Hazard refers to perils like wind, precipitation (rain and snow), fire intensity, earthquake shake intensity, and so on. RMS physical climate modeling capabilities capture real-world hazard complexities, including many compounding climate impacts and indirect drivers of hazard risks. For example, RMS wildfire models incorporate damage not just from fires but also from smoke. Flood risk scores incorporate factors such as sudden snowmelt, and earthquake risk incorporates fire damage following an earthquake, which in many cases may become the largest loss driver.
Exposure refers to the characteristics and corresponding value of assets at risk, for instance, the age of a building, the number of stories, construction materials used, and other site-specific characteristics, as well as the type and value of any contents or equipment.
For businesses, the losses from business interruption also needs to be modeled. Losses due to business downtime can easily overshadow any losses from physical damage in financial terms. RMS modeling accommodates these business interruption factors attuned to business type, e.g. a factory, retail store, or industrial complex.
Vulnerability relates to the susceptibility of an asset to damage from a given hazard, such as how a building interacts with a hurricane, as an individual building’s response varies depending on factors such as the site location or industry type. All of this is captured within the models using hundreds of detailed vulnerability and impact curves that relate hazard to financial loss.
Ultimately, RMS has continued to refine and validate its approach to estimating the complete physical risk of real assets and will now integrate its improved hazard scoring, exposure, and vulnerability methodologies into version 2 of Moody’s Climate on Demand.
In addition, Climate on Demand version 2 will also have advanced portfolio aggregation and correlation analytics to allow users to look at accumulated risks across diverse asset classes and geographies. The analytics capability of Climate on Demand will enable accurate modeling of a portfolio of assets, taking into account the correlation and interdependencies between different climate hazards and locations to give meaningful overall risk scores.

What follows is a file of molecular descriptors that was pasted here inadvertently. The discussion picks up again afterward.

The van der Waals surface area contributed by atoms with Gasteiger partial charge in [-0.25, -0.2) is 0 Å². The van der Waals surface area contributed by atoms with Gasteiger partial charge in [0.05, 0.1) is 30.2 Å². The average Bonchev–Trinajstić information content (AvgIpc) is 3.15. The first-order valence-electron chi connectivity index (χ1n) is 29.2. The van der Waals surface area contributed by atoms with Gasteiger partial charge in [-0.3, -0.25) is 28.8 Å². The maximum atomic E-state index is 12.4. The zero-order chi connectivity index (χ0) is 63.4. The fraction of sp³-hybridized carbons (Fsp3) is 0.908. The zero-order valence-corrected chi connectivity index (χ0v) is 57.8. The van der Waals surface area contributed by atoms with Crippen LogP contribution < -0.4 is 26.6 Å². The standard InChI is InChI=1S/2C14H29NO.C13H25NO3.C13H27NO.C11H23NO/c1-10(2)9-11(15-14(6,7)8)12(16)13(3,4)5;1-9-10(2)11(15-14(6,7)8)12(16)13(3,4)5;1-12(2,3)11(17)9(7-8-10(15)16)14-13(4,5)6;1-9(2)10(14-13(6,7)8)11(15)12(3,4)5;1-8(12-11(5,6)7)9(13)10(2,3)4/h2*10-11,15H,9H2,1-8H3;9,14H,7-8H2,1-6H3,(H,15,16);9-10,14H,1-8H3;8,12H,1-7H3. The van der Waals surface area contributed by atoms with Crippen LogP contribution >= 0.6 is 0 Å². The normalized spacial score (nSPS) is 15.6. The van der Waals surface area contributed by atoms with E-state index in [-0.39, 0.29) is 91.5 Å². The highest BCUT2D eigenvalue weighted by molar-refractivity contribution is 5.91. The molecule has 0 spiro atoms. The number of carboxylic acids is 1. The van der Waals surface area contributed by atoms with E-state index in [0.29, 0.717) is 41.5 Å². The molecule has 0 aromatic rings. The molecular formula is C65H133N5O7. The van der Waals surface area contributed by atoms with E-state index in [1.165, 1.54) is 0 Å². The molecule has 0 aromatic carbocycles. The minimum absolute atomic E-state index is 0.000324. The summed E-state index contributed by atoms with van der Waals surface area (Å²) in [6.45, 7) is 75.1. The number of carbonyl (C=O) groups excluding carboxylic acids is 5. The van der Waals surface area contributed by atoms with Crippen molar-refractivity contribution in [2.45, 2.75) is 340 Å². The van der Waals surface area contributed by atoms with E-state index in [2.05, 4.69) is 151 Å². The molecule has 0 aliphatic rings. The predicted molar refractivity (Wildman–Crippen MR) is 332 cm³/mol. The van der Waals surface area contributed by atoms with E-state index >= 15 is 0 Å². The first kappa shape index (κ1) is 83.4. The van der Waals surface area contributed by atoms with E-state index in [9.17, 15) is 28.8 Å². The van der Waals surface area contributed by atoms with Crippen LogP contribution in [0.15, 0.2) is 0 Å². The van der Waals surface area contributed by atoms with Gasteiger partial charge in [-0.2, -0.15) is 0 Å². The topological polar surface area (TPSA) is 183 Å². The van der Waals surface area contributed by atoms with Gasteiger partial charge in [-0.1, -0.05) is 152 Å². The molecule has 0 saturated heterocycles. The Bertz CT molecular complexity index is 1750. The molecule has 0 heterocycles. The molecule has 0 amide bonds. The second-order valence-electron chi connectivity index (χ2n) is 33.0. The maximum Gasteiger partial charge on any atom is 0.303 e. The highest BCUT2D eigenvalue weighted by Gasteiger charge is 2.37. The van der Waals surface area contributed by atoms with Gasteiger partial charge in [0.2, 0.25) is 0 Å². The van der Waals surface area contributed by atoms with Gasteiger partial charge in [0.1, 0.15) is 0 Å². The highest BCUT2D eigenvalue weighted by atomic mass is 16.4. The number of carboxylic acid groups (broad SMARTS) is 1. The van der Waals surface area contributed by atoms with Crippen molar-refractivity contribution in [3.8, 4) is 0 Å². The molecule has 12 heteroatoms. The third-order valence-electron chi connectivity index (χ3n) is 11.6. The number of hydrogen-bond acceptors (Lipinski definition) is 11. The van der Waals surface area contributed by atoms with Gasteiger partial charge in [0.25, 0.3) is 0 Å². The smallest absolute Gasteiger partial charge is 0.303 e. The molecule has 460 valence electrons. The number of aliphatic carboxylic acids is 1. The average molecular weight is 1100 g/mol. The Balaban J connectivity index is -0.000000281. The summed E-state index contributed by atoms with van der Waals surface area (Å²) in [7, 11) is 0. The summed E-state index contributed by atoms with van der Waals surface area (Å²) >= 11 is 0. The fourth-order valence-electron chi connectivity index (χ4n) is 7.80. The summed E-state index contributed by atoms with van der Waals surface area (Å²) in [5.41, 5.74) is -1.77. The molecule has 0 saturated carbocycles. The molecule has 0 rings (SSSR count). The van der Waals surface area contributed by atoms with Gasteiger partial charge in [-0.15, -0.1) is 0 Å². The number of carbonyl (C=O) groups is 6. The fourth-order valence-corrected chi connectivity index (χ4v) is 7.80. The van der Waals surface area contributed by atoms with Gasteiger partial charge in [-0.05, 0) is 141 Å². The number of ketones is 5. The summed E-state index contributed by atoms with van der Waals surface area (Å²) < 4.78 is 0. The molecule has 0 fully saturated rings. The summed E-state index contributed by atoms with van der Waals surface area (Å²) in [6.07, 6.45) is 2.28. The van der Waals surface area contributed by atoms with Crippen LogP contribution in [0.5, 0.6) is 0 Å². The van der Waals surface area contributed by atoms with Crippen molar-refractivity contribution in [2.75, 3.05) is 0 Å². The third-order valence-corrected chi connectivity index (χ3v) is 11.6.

Look out for the new version of Moody’s Climate on Demand in 2023, with decision-ready financial metrics, tailorable asset features, and smart portfolio management.
Our vision for Climate on Demand will also enable users to customize their solution package to increasingly granular levels of risk identification and quantification to meet their individual use case requirements. As we continue to work hard on delivering the next Climate of Demand version, please watch for deep dives into each of our upcoming feature sets.
If you’d like to dig deeper today and find out more details on the capabilities of the Climate on Demand application, click here to email us.
Claire has extensive experience delivering climate and catastrophe risk modeling solutions globally for 20+ years. She is responsible for RMS’ global climate risk models across insurance and non-insurance applications.
Claire has held previous positions as a Disaster Risk Finance consultant for climate risk, as head of global R&D at AgRisk focusing on agriculture risk solutions across Asia, as global head of Catastrophe Model Evaluation at SCOR, and 15 years previously at RMS leading global Model Product Strategy. She has served on multiple industry task forces and contributes regularly to conferences, working groups, and publications.
Claire holds a BSc in Environmental Science and a Ph.D. studying drought impacts on renewable energy crops from Cranfield University.
Caroline is a senior product marketing manager focused on climate change. Caroline’s background is principally in product management and strategy with a strong emphasis on data and analytic solutions.
She has previously worked in the renewable energy and power sector as a data analyst and product manager. She has a bachelor's degree and a master's in geophysical science with a focus on climate change processes from Northwestern University and the University of Texas at Austin.
In her free time, Caroline enjoys trail running with her dogs and big mountain adventures.
Executive Vice President
Cihan Biyikoglu is the Executive Vice President, Product for RMS, responsible for product management across the full suite of RMS models and risk management tools. He has extensive experience in leading product management for innovative machine learning and big data analytics solutions at Fortune 500 companies over the last 20 years.
As a former Vice President of Product at Databricks and Redis Labs, Cihan both developed the product strategy and road map for open-source technologies such as Apache Spark and Redis and respective enterprise offerings in the public and private cloud platforms.
Cihan also worked on products at Microsoft, Couchbase, and Twitter, where he focused on on-premises and cloud offerings in the data and analytics space. At Microsoft, Cihan focused on the incubation of the Azure Cloud Platform in its early days and the SQL Server product line, both of which have grown to multi-billion-dollar businesses for Microsoft.
Cihan holds a number of patents in the data management and analytics space, and he has a master’s degree in database systems and a bachelor’s degree in computer engineering.